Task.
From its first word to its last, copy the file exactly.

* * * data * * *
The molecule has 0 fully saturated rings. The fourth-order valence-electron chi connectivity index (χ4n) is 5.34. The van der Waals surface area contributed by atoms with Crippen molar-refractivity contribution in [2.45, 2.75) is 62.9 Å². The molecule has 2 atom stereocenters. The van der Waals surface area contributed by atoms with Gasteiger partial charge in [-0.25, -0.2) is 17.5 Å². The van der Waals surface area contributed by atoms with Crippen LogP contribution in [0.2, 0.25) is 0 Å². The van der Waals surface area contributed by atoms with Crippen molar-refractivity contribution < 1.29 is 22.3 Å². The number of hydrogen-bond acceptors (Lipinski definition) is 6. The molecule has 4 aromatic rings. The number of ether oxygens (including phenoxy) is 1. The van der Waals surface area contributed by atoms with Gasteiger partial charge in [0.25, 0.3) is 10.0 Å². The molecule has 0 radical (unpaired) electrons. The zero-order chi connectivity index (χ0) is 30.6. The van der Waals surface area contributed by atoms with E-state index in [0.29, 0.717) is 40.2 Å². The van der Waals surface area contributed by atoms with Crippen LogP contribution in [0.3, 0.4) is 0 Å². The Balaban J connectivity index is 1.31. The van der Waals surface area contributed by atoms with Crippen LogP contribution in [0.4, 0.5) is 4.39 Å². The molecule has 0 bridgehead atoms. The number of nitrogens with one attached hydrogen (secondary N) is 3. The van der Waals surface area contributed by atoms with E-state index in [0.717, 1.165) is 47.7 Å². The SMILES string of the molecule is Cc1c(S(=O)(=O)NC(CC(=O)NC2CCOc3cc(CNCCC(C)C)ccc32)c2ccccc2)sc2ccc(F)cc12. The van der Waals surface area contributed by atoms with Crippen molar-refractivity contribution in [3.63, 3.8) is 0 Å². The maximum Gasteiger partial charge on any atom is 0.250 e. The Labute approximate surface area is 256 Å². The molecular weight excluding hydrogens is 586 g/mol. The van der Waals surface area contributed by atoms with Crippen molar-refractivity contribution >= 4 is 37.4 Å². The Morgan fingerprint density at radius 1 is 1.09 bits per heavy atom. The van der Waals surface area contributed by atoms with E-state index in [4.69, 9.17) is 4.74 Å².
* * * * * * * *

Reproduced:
The molecule has 0 fully saturated rings. The fourth-order valence-electron chi connectivity index (χ4n) is 5.34. The van der Waals surface area contributed by atoms with Crippen molar-refractivity contribution in [2.45, 2.75) is 62.9 Å². The molecule has 2 atom stereocenters. The van der Waals surface area contributed by atoms with Gasteiger partial charge in [-0.25, -0.2) is 17.5 Å². The van der Waals surface area contributed by atoms with Crippen LogP contribution in [0.2, 0.25) is 0 Å². The van der Waals surface area contributed by atoms with Crippen molar-refractivity contribution < 1.29 is 22.3 Å². The number of hydrogen-bond acceptors (Lipinski definition) is 6. The molecule has 4 aromatic rings. The number of ether oxygens (including phenoxy) is 1. The van der Waals surface area contributed by atoms with Gasteiger partial charge in [0.25, 0.3) is 10.0 Å². The molecule has 0 radical (unpaired) electrons. The zero-order chi connectivity index (χ0) is 30.6. The van der Waals surface area contributed by atoms with E-state index in [0.29, 0.717) is 40.2 Å². The van der Waals surface area contributed by atoms with Crippen LogP contribution in [0.3, 0.4) is 0 Å². The Balaban J connectivity index is 1.31. The van der Waals surface area contributed by atoms with Crippen LogP contribution in [0.4, 0.5) is 4.39 Å². The molecule has 0 bridgehead atoms. The number of nitrogens with one attached hydrogen (secondary N) is 3. The van der Waals surface area contributed by atoms with E-state index in [0.717, 1.165) is 47.7 Å². The SMILES string of the molecule is Cc1c(S(=O)(=O)NC(CC(=O)NC2CCOc3cc(CNCCC(C)C)ccc32)c2ccccc2)sc2ccc(F)cc12. The van der Waals surface area contributed by atoms with Crippen molar-refractivity contribution in [3.63, 3.8) is 0 Å². The maximum Gasteiger partial charge on any atom is 0.250 e. The Labute approximate surface area is 256 Å². The molecular weight excluding hydrogens is 586 g/mol. The van der Waals surface area contributed by atoms with Crippen molar-refractivity contribution >= 4 is 37.4 Å². The Morgan fingerprint density at radius 1 is 1.09 bits per heavy atom. The van der Waals surface area contributed by atoms with E-state index in [4.69, 9.17) is 4.74 Å².